Francis Bacon, ICA, London (1955)
The Paintings of Mr. Bacon: A Prophet of Doom
'Chief and most able of the English prophets of delightful doom is Mr. Francis Bacon. Fourteen of his pictures are now to be seen as the Institute of Contemporary Arts, 17-18, Dover Street, W.1. In canvases often enormous, on sombre grounds drenched with tones of self-induced apprehension, there sit, crouch, writhe, and huddle, the emblematic everyman of our troubled times. Their faces, all teeth and muscular contortion, are painted by dexterous smudges and calculated smears. Their bodies are hunched, and thoroughly uncomfortable. Scared yet defiant, sometimes enclosed in white cubes like cells devised for a self-sought solitary confinement, at others imprisoned behind bars like metallic rain, they snarl at the beholder (of whose interest in them they seem rather conscious), neither revolting against their miserable condition, nor yet, it would appear, particularly enjoying it [...]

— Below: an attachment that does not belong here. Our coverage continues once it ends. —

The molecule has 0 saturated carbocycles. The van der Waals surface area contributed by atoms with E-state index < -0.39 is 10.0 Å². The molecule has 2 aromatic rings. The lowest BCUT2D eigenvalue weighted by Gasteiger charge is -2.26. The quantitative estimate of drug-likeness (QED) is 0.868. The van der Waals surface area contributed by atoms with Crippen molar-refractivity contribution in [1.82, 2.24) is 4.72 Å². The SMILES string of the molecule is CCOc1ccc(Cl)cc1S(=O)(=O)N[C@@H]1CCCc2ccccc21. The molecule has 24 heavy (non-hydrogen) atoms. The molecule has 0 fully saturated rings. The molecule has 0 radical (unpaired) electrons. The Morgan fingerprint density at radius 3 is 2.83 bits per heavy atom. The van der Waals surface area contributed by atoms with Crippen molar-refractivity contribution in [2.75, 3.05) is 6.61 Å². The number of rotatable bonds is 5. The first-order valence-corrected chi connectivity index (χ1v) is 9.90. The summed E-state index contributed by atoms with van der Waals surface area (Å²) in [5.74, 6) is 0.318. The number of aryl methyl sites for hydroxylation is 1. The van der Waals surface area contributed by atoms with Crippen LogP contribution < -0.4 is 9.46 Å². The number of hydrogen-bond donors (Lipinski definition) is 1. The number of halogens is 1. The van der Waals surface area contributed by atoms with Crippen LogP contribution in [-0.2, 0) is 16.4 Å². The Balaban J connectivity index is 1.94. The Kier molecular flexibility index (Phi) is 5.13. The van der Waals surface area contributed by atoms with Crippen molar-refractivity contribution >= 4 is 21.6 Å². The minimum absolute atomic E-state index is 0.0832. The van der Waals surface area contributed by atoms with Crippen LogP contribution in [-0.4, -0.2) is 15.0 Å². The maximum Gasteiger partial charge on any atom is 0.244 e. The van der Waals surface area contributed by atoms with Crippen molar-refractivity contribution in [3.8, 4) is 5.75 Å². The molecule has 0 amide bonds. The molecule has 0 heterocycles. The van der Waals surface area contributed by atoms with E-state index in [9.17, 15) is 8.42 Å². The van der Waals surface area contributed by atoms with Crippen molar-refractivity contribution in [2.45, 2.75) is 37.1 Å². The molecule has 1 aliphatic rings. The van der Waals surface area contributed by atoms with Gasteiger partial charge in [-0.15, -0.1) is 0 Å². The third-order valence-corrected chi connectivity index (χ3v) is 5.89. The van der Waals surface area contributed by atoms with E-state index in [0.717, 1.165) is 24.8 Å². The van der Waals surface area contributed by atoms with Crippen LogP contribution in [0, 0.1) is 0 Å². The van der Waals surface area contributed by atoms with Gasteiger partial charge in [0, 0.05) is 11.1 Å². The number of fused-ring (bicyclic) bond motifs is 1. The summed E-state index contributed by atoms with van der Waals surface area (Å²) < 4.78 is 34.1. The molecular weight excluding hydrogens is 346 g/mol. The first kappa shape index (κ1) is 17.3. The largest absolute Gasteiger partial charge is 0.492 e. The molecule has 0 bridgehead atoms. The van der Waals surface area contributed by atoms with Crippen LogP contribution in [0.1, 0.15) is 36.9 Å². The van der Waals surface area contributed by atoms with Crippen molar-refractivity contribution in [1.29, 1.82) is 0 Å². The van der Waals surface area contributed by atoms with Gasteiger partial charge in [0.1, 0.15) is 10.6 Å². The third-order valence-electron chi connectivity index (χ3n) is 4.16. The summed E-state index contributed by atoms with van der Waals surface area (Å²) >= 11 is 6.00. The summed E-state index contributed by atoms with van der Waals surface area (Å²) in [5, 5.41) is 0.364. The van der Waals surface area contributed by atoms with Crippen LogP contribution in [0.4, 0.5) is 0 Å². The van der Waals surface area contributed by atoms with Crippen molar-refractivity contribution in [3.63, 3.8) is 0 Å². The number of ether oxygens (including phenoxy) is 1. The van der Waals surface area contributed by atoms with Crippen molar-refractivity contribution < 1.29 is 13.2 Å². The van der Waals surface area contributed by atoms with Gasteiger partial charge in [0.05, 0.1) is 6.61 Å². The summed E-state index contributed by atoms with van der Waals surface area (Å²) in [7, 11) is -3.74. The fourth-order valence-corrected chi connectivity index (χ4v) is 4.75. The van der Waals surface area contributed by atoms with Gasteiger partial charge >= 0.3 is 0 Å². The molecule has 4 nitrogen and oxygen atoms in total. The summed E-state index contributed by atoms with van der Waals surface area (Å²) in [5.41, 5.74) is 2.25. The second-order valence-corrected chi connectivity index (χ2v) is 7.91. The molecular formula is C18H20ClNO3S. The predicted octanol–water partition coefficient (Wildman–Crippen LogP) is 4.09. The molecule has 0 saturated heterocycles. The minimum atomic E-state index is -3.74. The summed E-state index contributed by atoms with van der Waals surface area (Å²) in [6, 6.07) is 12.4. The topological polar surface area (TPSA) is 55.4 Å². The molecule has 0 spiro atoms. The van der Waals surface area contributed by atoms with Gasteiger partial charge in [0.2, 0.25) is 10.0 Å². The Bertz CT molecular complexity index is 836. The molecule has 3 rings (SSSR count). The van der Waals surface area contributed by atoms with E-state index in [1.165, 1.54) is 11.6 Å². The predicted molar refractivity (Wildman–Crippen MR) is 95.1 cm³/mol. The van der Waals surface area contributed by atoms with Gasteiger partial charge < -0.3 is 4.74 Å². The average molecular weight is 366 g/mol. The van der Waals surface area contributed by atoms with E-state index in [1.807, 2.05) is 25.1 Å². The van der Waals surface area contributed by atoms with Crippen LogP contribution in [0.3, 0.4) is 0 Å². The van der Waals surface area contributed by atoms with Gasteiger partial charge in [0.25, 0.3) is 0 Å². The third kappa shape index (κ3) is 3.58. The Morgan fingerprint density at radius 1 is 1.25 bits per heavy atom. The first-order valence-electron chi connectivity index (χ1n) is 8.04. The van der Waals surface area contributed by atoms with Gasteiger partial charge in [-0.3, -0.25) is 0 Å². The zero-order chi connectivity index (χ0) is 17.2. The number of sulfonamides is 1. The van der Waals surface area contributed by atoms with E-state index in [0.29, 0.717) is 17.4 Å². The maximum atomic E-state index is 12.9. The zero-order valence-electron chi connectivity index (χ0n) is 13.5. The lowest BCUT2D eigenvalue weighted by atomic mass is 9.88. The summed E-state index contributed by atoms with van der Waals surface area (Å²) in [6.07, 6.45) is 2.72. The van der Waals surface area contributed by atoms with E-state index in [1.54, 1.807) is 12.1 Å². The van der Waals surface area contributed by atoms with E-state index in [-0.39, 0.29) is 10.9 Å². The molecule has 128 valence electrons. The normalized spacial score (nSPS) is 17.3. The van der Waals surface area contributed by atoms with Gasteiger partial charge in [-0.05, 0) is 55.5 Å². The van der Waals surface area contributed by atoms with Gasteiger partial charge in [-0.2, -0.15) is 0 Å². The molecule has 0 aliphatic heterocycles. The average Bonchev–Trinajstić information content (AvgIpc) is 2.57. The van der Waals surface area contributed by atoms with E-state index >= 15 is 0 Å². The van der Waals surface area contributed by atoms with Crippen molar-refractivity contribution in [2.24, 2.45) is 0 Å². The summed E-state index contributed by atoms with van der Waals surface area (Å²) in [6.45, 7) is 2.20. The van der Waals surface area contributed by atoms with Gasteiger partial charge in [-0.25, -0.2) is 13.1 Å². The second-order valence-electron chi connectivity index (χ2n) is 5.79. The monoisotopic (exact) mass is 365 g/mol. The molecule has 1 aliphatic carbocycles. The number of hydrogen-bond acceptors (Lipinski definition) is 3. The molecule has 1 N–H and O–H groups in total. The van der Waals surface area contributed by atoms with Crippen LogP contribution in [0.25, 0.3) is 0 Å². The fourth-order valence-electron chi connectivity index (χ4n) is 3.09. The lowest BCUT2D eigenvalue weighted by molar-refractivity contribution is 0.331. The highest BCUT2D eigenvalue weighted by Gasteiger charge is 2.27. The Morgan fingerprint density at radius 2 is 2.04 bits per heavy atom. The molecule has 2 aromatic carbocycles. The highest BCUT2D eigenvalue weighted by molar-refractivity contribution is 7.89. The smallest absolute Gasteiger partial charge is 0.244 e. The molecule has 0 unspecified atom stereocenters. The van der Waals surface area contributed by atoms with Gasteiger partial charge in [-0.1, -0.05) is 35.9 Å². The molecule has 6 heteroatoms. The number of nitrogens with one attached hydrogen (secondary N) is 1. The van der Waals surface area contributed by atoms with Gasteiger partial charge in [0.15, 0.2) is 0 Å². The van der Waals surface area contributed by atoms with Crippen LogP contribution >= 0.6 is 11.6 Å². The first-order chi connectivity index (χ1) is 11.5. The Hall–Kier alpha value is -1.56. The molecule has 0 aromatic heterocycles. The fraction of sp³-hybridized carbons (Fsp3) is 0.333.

'Mr Bacon's art is of our time, yet too much so; and already, to give fragrance to these frightening images, one can sense descending on them the Kindly and cloying aroma of a period charm.'
Extract taken from 'The Paintings of Mr. Bacon: A Prophet of Doom', Times [London, England], 24 January 1955, 3.